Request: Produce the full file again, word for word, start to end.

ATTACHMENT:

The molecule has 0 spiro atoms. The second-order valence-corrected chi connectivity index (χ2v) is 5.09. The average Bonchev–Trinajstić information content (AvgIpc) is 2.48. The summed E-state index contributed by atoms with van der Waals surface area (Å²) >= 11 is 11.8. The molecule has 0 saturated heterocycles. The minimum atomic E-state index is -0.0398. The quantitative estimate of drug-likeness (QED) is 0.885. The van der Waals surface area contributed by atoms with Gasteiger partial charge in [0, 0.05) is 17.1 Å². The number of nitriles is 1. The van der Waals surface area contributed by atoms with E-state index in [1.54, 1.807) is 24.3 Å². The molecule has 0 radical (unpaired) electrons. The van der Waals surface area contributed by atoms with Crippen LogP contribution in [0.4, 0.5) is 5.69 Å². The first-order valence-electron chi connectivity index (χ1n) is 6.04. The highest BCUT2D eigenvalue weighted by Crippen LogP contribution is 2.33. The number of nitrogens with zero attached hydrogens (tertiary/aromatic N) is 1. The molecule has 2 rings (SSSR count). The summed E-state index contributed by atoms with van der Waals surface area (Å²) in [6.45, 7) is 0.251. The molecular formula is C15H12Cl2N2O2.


The molecule has 0 spiro atoms. The second-order valence-corrected chi connectivity index (χ2v) is 5.09. The average Bonchev–Trinajstić information content (AvgIpc) is 2.48. The summed E-state index contributed by atoms with van der Waals surface area (Å²) >= 11 is 11.8. The molecule has 0 saturated heterocycles. The minimum atomic E-state index is -0.0398. The quantitative estimate of drug-likeness (QED) is 0.885. The van der Waals surface area contributed by atoms with Gasteiger partial charge in [0, 0.05) is 17.1 Å². The number of nitriles is 1. The van der Waals surface area contributed by atoms with E-state index in [1.54, 1.807) is 24.3 Å². The molecule has 0 radical (unpaired) electrons. The van der Waals surface area contributed by atoms with Crippen LogP contribution in [0.4, 0.5) is 5.69 Å². The first-order valence-electron chi connectivity index (χ1n) is 6.04. The highest BCUT2D eigenvalue weighted by Crippen LogP contribution is 2.33. The number of nitrogens with zero attached hydrogens (tertiary/aromatic N) is 1. The molecule has 2 rings (SSSR count). The summed E-state index contributed by atoms with van der Waals surface area (Å²) in [6.45, 7) is 0.251. The molecular formula is C15H12Cl2N2O2.